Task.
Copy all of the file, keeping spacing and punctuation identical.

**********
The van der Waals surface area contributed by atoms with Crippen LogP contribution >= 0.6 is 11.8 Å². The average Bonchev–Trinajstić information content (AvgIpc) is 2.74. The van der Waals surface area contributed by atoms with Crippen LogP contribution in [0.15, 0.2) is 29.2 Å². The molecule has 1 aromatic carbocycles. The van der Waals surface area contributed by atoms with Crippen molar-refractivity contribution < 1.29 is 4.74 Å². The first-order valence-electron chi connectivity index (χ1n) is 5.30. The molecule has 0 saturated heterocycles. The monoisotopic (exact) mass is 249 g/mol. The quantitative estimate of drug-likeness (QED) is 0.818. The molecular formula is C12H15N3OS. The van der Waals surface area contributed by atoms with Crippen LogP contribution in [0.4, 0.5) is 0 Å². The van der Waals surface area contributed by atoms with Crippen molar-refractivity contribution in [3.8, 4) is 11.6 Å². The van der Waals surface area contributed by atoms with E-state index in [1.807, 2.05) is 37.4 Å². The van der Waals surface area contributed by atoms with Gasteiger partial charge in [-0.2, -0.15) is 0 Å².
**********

The van der Waals surface area contributed by atoms with Crippen LogP contribution >= 0.6 is 11.8 Å². The average Bonchev–Trinajstić information content (AvgIpc) is 2.74. The van der Waals surface area contributed by atoms with Crippen LogP contribution in [0.15, 0.2) is 29.2 Å². The molecule has 1 aromatic carbocycles. The van der Waals surface area contributed by atoms with Crippen molar-refractivity contribution < 1.29 is 4.74 Å². The first-order valence-electron chi connectivity index (χ1n) is 5.30. The molecule has 0 saturated heterocycles. The monoisotopic (exact) mass is 249 g/mol. The quantitative estimate of drug-likeness (QED) is 0.818. The molecular formula is C12H15N3OS. The van der Waals surface area contributed by atoms with Crippen LogP contribution in [0.4, 0.5) is 0 Å². The van der Waals surface area contributed by atoms with Crippen molar-refractivity contribution in [3.8, 4) is 11.6 Å². The van der Waals surface area contributed by atoms with E-state index in [1.807, 2.05) is 37.4 Å². The van der Waals surface area contributed by atoms with Gasteiger partial charge in [-0.2, -0.15) is 0 Å².